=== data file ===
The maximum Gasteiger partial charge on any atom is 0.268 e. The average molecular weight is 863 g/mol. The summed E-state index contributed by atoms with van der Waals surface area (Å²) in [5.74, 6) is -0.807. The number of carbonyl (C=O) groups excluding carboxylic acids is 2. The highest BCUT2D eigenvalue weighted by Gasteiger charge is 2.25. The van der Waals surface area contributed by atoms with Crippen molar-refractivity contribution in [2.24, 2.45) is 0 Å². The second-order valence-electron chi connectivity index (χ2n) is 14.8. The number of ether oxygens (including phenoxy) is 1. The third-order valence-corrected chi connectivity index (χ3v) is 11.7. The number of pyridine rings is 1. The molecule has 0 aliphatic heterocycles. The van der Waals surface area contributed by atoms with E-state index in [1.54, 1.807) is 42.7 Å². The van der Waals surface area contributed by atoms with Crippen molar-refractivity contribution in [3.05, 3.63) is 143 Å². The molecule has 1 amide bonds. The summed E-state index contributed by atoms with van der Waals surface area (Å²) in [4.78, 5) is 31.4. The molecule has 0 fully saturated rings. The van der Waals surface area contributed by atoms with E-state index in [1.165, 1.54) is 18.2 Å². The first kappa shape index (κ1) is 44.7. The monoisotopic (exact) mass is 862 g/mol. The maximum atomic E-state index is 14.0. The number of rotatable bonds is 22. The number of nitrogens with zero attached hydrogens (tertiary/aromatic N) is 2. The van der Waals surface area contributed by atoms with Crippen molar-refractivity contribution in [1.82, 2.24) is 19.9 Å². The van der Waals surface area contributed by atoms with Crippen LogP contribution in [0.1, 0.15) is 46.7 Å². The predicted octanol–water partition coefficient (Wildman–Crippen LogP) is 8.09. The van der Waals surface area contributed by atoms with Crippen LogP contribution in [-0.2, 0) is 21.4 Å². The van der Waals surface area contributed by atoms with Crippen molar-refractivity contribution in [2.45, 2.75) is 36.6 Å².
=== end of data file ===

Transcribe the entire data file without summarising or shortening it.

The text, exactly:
The maximum Gasteiger partial charge on any atom is 0.268 e. The average molecular weight is 863 g/mol. The summed E-state index contributed by atoms with van der Waals surface area (Å²) in [5.74, 6) is -0.807. The number of carbonyl (C=O) groups excluding carboxylic acids is 2. The highest BCUT2D eigenvalue weighted by Gasteiger charge is 2.25. The van der Waals surface area contributed by atoms with Crippen molar-refractivity contribution in [2.24, 2.45) is 0 Å². The second-order valence-electron chi connectivity index (χ2n) is 14.8. The number of ether oxygens (including phenoxy) is 1. The third-order valence-corrected chi connectivity index (χ3v) is 11.7. The number of pyridine rings is 1. The molecule has 0 aliphatic heterocycles. The van der Waals surface area contributed by atoms with E-state index in [1.54, 1.807) is 42.7 Å². The van der Waals surface area contributed by atoms with Crippen molar-refractivity contribution in [3.05, 3.63) is 143 Å². The molecule has 1 amide bonds. The summed E-state index contributed by atoms with van der Waals surface area (Å²) in [4.78, 5) is 31.4. The molecule has 0 fully saturated rings. The van der Waals surface area contributed by atoms with E-state index in [1.165, 1.54) is 18.2 Å². The first kappa shape index (κ1) is 44.7. The monoisotopic (exact) mass is 862 g/mol. The maximum atomic E-state index is 14.0. The number of rotatable bonds is 22. The number of nitrogens with zero attached hydrogens (tertiary/aromatic N) is 2. The van der Waals surface area contributed by atoms with Crippen molar-refractivity contribution in [1.82, 2.24) is 19.9 Å². The van der Waals surface area contributed by atoms with Crippen LogP contribution in [0.1, 0.15) is 46.7 Å². The predicted octanol–water partition coefficient (Wildman–Crippen LogP) is 8.09. The van der Waals surface area contributed by atoms with Crippen LogP contribution in [-0.2, 0) is 21.4 Å². The van der Waals surface area contributed by atoms with Crippen molar-refractivity contribution in [2.45, 2.75) is 36.6 Å².